Support rate for Japan's new Cabinet stands at 49%: Mainichi poll
TOKYO -- The support rate for the newly minted Cabinet of Prime Minister Fumio Kishida stands at 49%, while 40% of respondents disapprove of it, an opinion poll by the Mainichi Shimbun and Social Survey Research Center conducted on Oct. 4 and 5 has revealed.
The nationwide poll following the inauguration of the new Cabinet showed that the support rate was far below the 64% recorded by Kishida's predecessor Yoshihide Suga when Suga launched his Cabinet in September 2020. Only 21% of respondents answered they had high expectations for the new Cabinet members, while as much as 51% said they did not.
Support rates for new cabinets tend to be high just after they are established because of solid expectations for incoming prime ministers. While the 49% approval rate for the Kishida Cabinet was higher than the 37% recorded in the Suga Cabinet's final opinion poll on Sept. 18, the figure can be said to be low compared to newly founded Cabinets in the past. Though the newest results cannot be directly compared with past polls because the survey methods were different, the latest approval rate was the second lowest in the last 20 years, just ahead of the 45% for former Prime Minister Taro Aso's newly inaugurated Cabinet in September 2008.
Asked why they supported Kishida's Cabinet, 27% said they liked the prime minister's character, followed by 25% who said they had high expectations for his policies. Another 18% said, "because it's a coalition Cabinet of the Liberal Democratic Party (LDP) and its partner Komeito." Regarding the reasons why respondents disapproved of the Cabinet, 58% of them said "because Japan's politics are unlikely to change," while 20% said they had low expectations for the Cabinet's policies.
Kishida rose to the position of premier under the slogan of "a new version of capitalism," among other policy catchphrases. However, expectations for the Kishida Cabinet by the demographic seeking changes in politics apparently remain low. This appears to be because Kishida gathered support from conventional LDP mainstream camps in the party presidential race, such as the Hiroyuki Hosoda faction, to which former Prime Minister Shinzo Abe belongs, and the Aso faction led by former Prime Minister Taro Aso.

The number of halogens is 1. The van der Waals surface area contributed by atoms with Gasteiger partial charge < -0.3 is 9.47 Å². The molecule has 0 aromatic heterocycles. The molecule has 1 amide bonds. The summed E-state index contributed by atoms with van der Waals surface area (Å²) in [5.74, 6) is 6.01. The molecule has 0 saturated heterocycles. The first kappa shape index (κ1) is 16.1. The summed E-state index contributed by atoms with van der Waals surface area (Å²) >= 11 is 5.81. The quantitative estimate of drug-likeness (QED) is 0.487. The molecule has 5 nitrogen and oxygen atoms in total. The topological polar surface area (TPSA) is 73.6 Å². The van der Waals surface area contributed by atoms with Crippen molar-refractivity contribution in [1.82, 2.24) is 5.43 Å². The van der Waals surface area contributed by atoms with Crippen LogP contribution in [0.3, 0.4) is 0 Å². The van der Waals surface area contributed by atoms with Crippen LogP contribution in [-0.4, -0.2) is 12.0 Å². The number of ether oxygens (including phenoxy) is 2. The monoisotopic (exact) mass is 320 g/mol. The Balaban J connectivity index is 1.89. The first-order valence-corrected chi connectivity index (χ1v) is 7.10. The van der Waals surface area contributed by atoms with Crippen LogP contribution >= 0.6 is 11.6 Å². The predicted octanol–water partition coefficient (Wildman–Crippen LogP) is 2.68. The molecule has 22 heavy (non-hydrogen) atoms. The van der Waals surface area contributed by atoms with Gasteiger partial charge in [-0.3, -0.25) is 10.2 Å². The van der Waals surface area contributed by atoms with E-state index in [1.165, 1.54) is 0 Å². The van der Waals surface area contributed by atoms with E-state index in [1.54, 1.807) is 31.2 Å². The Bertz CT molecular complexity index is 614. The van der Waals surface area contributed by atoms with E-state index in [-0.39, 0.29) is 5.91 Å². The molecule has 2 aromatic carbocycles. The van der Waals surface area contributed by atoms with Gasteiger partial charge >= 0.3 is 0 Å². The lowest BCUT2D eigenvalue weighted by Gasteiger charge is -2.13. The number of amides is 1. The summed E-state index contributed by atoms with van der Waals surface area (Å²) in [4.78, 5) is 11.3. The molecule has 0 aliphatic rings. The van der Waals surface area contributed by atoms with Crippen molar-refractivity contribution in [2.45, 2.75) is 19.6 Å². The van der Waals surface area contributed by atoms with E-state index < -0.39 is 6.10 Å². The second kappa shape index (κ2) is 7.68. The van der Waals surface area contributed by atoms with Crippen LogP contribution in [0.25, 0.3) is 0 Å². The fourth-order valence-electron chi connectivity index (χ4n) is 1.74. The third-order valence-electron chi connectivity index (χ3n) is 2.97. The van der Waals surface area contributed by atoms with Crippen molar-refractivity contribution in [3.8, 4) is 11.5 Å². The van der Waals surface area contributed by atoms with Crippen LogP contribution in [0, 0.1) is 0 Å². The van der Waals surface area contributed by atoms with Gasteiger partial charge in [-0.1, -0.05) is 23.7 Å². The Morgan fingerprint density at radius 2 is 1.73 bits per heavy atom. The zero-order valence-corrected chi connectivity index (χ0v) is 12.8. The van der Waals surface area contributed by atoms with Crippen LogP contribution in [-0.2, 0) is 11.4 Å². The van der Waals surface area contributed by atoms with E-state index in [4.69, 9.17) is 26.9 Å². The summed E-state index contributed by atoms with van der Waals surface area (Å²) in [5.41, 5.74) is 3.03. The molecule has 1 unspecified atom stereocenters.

As much as 54% of respondents in the poll disapproved of Kishida's appointment of Akira Amari from the Aso faction as the LDP's secretary-general, while only 22% supported it. Asked what they thought of the rising influence of Abe and Aso, 59% of respondents said it would "have a negative effect," far higher than the 23% who thought it would be positive.
Among LDP supporters, those who saw Abe and Aso's influence within the party as positive accounted for 47% of respondents, surpassing the 32% who said it was "negative." Nevertheless, these figures hint that there is a feeling of resistance against the "old boy network" even among LDP supporters. Forty-one percent of LDP supporters approved of the appointment of Amari as the secretary-general, while 29% said they didn't approve and another 29% were "not sure."
Respondents answered questions sent either through SMS texts on mobile phones or automated voice messages on landlines. A total of 725 valid responses were collected via mobile phones and 310 responses via landlines.
(Japanese original by Nanae Ito, Political News Department)